“Lou Bloom” is one creepy, amoral, conscienceless character and Jake Gyllenhaal is stratospheric in his depiction of this man of the night, chasing gory, sensational, bloody accidents, filming the scene, its victims and selling them to a Los Angeles TV station.
From the moment we meet “Lou”, excessively polite, verbose with Keane-like eyes and gaunt frame we know something is “off”; his past is never divulged, but similar to Dracula, darkness provokes his obsessive ambitions. He’s intelligent, a quick study, and his convincing warped sense of logic, converts, with Svengali style those he ambushes with his glib, viperous tongue.
Writer/director Dan Gilroy paints a noir portrait of Los Angeles; nocturnal bleakness, strip malls, blighted underbelly of urban crime, devoid of glamour, pulsating danger and gloom, a metaphor for many cities whose inhabitants escape to suburbia when the sun goes missing.
Addiction hits with his initial foray into the macabre and his future is solidified; hires an assistant “Rick” (Riz Ahmed, “The Reluctant Fundamentalist”) and develops an unhealthy attachment to producer “Nina Romina” (Rene Russo, a welcome resurgence); their relationship is the absolute blend of attraction/repulsion and intensifies the sinister, menacing aura of the scenario.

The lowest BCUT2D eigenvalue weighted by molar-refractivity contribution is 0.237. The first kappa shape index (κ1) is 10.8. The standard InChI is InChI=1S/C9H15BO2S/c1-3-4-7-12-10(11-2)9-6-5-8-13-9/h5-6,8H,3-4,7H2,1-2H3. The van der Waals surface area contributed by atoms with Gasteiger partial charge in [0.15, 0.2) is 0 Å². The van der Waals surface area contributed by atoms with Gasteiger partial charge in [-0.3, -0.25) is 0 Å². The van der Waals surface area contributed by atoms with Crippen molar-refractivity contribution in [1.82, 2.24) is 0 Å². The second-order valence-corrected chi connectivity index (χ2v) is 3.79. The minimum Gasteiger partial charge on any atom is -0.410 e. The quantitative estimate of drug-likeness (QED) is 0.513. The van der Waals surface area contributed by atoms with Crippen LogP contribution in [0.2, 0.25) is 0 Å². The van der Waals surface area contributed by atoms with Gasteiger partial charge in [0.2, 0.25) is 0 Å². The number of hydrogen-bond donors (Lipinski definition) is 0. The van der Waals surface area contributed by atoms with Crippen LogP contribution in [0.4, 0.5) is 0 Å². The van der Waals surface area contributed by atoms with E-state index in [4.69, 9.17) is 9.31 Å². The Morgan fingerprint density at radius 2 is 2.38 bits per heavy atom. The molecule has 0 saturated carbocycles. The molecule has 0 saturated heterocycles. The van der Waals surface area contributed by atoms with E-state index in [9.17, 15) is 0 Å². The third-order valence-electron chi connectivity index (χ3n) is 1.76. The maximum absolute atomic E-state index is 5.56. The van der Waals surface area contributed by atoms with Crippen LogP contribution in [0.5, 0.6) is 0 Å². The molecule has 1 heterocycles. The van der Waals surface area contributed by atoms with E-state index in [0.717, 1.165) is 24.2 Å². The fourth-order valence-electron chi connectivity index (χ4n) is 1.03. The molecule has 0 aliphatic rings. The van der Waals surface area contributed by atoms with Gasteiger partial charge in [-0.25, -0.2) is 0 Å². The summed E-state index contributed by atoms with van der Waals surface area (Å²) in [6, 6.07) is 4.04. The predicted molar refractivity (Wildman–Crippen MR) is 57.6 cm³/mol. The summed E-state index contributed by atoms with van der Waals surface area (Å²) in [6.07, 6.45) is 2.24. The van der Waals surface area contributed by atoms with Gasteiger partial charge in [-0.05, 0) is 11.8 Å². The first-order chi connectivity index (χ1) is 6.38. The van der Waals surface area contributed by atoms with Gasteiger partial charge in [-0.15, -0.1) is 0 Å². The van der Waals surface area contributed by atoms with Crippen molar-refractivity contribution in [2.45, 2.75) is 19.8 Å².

Nightcrawlers are “worms”, bait for fishermen; “Nightcrawler” sheds light on a profession where the crawler worms his way into society’s horrors, filming the doomed, conflagrations and murder (similar to legendary photographer Weegee 1899-1968); in demand, these stories outweigh more pivotal newsworthy events; satisfying the public’s craving, zest for the grisly; recognizing this need “Lou Bloom” categorically eliminates all boundaries of decency, propriety; Jake Gyllenhaal’s mesmerizing, intense characterization will haunt viewers long into the future.
THREE & 1/2 STARS!!!